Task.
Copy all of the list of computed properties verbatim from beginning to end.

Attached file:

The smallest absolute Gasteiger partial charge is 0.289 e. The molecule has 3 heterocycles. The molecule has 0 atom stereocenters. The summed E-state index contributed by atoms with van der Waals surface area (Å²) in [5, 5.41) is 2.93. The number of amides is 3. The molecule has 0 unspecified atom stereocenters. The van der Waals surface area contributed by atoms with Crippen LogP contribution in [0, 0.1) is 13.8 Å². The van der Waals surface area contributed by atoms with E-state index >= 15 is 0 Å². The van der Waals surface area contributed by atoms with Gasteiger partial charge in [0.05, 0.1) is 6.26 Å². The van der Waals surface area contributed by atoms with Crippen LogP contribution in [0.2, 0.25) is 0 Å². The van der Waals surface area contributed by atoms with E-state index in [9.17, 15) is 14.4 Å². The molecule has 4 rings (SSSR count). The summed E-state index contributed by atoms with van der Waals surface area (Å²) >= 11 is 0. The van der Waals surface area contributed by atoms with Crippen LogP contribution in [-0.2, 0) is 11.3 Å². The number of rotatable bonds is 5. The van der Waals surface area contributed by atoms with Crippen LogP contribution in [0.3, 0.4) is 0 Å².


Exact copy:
The smallest absolute Gasteiger partial charge is 0.289 e. The molecule has 3 heterocycles. The molecule has 0 atom stereocenters. The summed E-state index contributed by atoms with van der Waals surface area (Å²) in [5, 5.41) is 2.93. The number of amides is 3. The molecule has 0 unspecified atom stereocenters. The van der Waals surface area contributed by atoms with Crippen LogP contribution in [0, 0.1) is 13.8 Å². The van der Waals surface area contributed by atoms with E-state index >= 15 is 0 Å². The van der Waals surface area contributed by atoms with Gasteiger partial charge in [0.05, 0.1) is 6.26 Å². The van der Waals surface area contributed by atoms with Crippen LogP contribution in [0.2, 0.25) is 0 Å². The van der Waals surface area contributed by atoms with E-state index in [9.17, 15) is 14.4 Å². The molecule has 4 rings (SSSR count). The summed E-state index contributed by atoms with van der Waals surface area (Å²) >= 11 is 0. The van der Waals surface area contributed by atoms with Crippen LogP contribution in [-0.2, 0) is 11.3 Å². The number of rotatable bonds is 5. The van der Waals surface area contributed by atoms with Crippen LogP contribution in [0.3, 0.4) is 0 Å².